Maybe you will write me and ask: “Tyler, which books should I read on Venice?” Now, there are many fine books on Venice, but I actually would not approach the problem in that manner. In fact, I don’t know a single particular “must read” book on Venice that stands out above all others, nor do I know a book that necessarily will draw you in to the study of Venice if you are not already interested.
I instead suggest a “rabbit holes” strategy, a term coined in this context by Devon Zuegel. Come up with a bunch of questions about Venice you want answered, and then simply do whatever you must to pursue them. Here are a few such possible questions, drawn up by me:
How did Venetian architecture draw upon Byzantine styles?
How did the Venetian salt trade evolve? Glasswork? Publishing?
What were the origins of accounting in Venice?
Why did Gordon Tullock think the Venetians had the finest and wisest constitution of history? How much power did the Doge really have?
How did the different Bellinis reflect different eras of Venetian history, both artistic and otherwise?
How did oil painting come to Venice and why did it become so prominent there?
Why are late Titian paintings better than almost everything else in the visual arts?
What factors led to the decline of Venice in the seventeenth and eighteenth centuries? How did Napoleon treat Venice?
Now, those are just sample questions, obviously you could come up with your own and add to or alter that list. But here is the thing: simply pursue the list of questions. It may well induce you to buy books, such as this work on Venetian architecture and the East. Or it may lead you down Googled rabbit holes. Or it may lead you to…
Follow the questions, not the books per se. Don’t focus on which books to read, focus on which questions to ask. Then the books, and other sources, will follow almost automatically.
Read in clusters! Don’t obsess over titles. Obsess over questions. That is how to learn best about many historical areas, especially when there is not a dominant book or two which beat out all the others.
My question: Is it ever possible for an individual book to present and realize this very process for you? If not, why not?
I don’t believe this result, from David S. Yeager, et.al., but I put it out for your consideration, just published in Nature and receiving much attention:
A global priority for the behavioural sciences is to develop cost-effective, scalable interventions that could improve the academic outcomes of adolescents at a population level, but no such interventions have so far been evaluated in a population-generalizable sample. Here we show that a short (less than one hour), online growth mindset intervention—which teaches that intellectual abilities can be developed—improved grades among lower-achieving students and increased overall enrollment to advanced mathematics courses in a nationally representative sample of students in secondary education in the United States. Notably, the study identified school contexts that sustained the effects of the growth mindset intervention: the intervention changed grades when peer norms aligned with the messages of the intervention. Confidence in the conclusions of this study comes from independent data collection and processing, pre-registration of analyses, and corroboration of results by a blinded Bayesian analysis.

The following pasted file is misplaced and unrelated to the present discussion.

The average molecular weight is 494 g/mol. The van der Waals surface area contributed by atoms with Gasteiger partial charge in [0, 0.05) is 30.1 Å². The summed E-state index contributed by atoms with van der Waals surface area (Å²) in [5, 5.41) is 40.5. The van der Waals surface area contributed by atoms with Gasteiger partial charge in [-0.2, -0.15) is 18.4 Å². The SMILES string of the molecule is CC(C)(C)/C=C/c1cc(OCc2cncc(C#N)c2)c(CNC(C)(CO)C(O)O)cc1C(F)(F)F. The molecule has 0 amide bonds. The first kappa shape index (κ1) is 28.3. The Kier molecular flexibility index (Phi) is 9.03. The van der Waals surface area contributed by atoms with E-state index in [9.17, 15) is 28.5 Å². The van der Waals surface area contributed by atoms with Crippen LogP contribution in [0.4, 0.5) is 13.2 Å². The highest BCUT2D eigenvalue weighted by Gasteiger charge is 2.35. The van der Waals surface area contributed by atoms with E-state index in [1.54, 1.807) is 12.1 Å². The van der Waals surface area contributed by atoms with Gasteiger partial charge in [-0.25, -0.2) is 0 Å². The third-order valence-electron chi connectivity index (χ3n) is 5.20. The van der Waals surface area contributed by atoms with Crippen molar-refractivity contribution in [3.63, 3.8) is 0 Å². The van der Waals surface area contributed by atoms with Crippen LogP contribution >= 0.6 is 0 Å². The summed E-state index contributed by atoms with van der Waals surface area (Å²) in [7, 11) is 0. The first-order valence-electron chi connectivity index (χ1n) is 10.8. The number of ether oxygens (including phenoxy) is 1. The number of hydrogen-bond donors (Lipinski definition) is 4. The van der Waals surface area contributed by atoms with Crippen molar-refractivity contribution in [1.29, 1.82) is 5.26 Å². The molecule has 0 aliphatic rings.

Big if true, as they say. Via many of you, thanks.
Addendum: Alex covered this as a working paper last year with more details.
1. “A Finnish company is saying that they have managed to create “food out thin air”—and it could be hitting out grocery store shelves within the next two years.
The engineers at Solar Foods have succeeded in making a protein powder using only CO2, water, vitamins, and renewable electricity.
The powder, which they have called Solein, was created using technology that was developed by NASA. It reportedly looks and tastes just like wheat flour, except it is made up of 50% protein.” Link here.
5. “A same-sex couple in Beijing have become the first in the city to complete the process of being named as each other’s legal guardian in what is being seen as a major step forward in the protection of LGBT rights.“
“A 2015 study of self-checkouts with handheld scanners, conducted by criminologists at the University of Leicester, also found evidence of widespread theft. After auditing 1 million self-checkout transactions over the course of a year, totaling $21 million in sales, they found that nearly $850,000 worth of goods left the store without being scanned and paid for. The Leicester researchers concluded that the ease of theft is likely inspiring people who might not otherwise steal to do so…. As one retail employee told the researchers, ‘People who traditionally don’t intend to steal [might realize that] … when I buy 20, I can get five for free.’
I have been following a bunch of Twitter discussions around this topic, but I would like a firm estimate — if only your guesstimate — how much more German spending on infrastructure would boost general rates of return. One side question is whether such a policy might drag Germany out of its current negative yield equilibrium.
There is (I think) general agreement on a few magnitudes, noting that the moving averages may be more relevant than last year’s numbers:
Government consumption in Germany is modestly below 20% of gdp.
Total government spending in Germany is modestly below 50% of gdp.
Germany could and should spend another 1% or 2% more of gdp boosting its infrastructure.
The current German unemployment rate is about 3%.
Germany runs large trade surpluses, relative to gdp, so the aggregate demand shortfall there cannot be biting too hard.
It would be good for the Eurozone as a whole if the ECB were to adopt a more expansionary monetary policy, at least under some conditions (so no need to reiterate that in the comments).
OK, so here is the thought experiment. Let’s say Germany spends 2% of gdp more a year on roads, better internet speed, upgrading airports — whatever is best. And they do this each year for “as long as it takes.”
As we approach the new steady-state, how much higher is the private return on capital? (And what is then the implied rate of return on fiscal policy?)